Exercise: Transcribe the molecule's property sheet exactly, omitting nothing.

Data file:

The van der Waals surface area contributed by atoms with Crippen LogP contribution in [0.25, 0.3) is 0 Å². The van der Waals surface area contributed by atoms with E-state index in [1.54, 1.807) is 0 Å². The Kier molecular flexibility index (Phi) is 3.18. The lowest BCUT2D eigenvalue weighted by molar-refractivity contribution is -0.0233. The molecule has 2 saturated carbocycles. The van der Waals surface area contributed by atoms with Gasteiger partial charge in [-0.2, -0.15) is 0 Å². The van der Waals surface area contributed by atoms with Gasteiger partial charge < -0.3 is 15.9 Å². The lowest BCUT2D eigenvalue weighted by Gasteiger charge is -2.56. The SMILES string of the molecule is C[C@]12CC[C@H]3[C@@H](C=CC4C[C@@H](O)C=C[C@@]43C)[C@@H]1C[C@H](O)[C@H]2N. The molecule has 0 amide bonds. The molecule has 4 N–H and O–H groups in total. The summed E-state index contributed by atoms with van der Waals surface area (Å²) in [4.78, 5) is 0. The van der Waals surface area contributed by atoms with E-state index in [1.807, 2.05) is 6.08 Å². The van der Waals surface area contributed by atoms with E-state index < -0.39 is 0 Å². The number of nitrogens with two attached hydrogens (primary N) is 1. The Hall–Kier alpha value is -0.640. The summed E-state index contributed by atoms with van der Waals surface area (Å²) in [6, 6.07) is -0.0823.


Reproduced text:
The van der Waals surface area contributed by atoms with Crippen LogP contribution in [0.25, 0.3) is 0 Å². The van der Waals surface area contributed by atoms with E-state index in [1.54, 1.807) is 0 Å². The Kier molecular flexibility index (Phi) is 3.18. The lowest BCUT2D eigenvalue weighted by molar-refractivity contribution is -0.0233. The molecule has 2 saturated carbocycles. The van der Waals surface area contributed by atoms with Gasteiger partial charge in [-0.2, -0.15) is 0 Å². The van der Waals surface area contributed by atoms with Gasteiger partial charge < -0.3 is 15.9 Å². The lowest BCUT2D eigenvalue weighted by Gasteiger charge is -2.56. The SMILES string of the molecule is C[C@]12CC[C@H]3[C@@H](C=CC4C[C@@H](O)C=C[C@@]43C)[C@@H]1C[C@H](O)[C@H]2N. The molecule has 0 amide bonds. The molecule has 4 N–H and O–H groups in total. The summed E-state index contributed by atoms with van der Waals surface area (Å²) in [4.78, 5) is 0. The van der Waals surface area contributed by atoms with E-state index in [1.807, 2.05) is 6.08 Å². The van der Waals surface area contributed by atoms with E-state index < -0.39 is 0 Å². The number of nitrogens with two attached hydrogens (primary N) is 1. The Hall–Kier alpha value is -0.640. The summed E-state index contributed by atoms with van der Waals surface area (Å²) in [6, 6.07) is -0.0823.